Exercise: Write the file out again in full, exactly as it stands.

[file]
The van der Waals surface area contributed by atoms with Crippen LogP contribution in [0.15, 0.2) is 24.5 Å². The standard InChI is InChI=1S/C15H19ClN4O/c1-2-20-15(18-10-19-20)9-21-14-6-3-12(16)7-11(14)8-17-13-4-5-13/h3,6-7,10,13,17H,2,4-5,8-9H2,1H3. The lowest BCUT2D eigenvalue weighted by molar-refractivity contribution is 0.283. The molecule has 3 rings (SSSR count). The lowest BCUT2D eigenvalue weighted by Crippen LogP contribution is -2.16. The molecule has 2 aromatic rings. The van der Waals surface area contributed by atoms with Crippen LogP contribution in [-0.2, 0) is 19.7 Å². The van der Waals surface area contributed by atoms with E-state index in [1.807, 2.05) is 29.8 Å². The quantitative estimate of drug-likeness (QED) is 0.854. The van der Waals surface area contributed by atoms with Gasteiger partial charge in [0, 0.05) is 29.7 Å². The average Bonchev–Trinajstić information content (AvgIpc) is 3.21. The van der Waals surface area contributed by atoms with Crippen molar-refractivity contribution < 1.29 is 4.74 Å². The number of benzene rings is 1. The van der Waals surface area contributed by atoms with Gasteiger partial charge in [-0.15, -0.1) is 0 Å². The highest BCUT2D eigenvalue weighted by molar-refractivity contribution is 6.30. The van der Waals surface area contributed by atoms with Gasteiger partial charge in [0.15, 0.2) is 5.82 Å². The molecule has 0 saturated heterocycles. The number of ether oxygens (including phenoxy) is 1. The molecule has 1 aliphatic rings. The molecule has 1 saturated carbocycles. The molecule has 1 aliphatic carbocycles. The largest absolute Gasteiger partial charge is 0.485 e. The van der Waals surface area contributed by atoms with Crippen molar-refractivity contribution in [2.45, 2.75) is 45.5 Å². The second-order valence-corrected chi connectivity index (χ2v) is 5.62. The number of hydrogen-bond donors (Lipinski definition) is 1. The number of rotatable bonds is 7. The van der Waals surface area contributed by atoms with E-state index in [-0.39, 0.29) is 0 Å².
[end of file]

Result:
The van der Waals surface area contributed by atoms with Crippen LogP contribution in [0.15, 0.2) is 24.5 Å². The standard InChI is InChI=1S/C15H19ClN4O/c1-2-20-15(18-10-19-20)9-21-14-6-3-12(16)7-11(14)8-17-13-4-5-13/h3,6-7,10,13,17H,2,4-5,8-9H2,1H3. The lowest BCUT2D eigenvalue weighted by molar-refractivity contribution is 0.283. The molecule has 3 rings (SSSR count). The lowest BCUT2D eigenvalue weighted by Crippen LogP contribution is -2.16. The molecule has 2 aromatic rings. The van der Waals surface area contributed by atoms with Crippen LogP contribution in [-0.2, 0) is 19.7 Å². The van der Waals surface area contributed by atoms with E-state index in [1.807, 2.05) is 29.8 Å². The quantitative estimate of drug-likeness (QED) is 0.854. The van der Waals surface area contributed by atoms with Gasteiger partial charge in [0, 0.05) is 29.7 Å². The average Bonchev–Trinajstić information content (AvgIpc) is 3.21. The van der Waals surface area contributed by atoms with Crippen molar-refractivity contribution < 1.29 is 4.74 Å². The number of benzene rings is 1. The van der Waals surface area contributed by atoms with Gasteiger partial charge in [-0.15, -0.1) is 0 Å². The highest BCUT2D eigenvalue weighted by molar-refractivity contribution is 6.30. The van der Waals surface area contributed by atoms with Gasteiger partial charge in [0.15, 0.2) is 5.82 Å². The molecule has 0 saturated heterocycles. The number of ether oxygens (including phenoxy) is 1. The molecule has 1 aliphatic rings. The molecule has 1 saturated carbocycles. The molecule has 1 aliphatic carbocycles. The largest absolute Gasteiger partial charge is 0.485 e. The van der Waals surface area contributed by atoms with Crippen molar-refractivity contribution in [2.45, 2.75) is 45.5 Å². The second-order valence-corrected chi connectivity index (χ2v) is 5.62. The number of hydrogen-bond donors (Lipinski definition) is 1. The number of rotatable bonds is 7. The van der Waals surface area contributed by atoms with E-state index in [-0.39, 0.29) is 0 Å².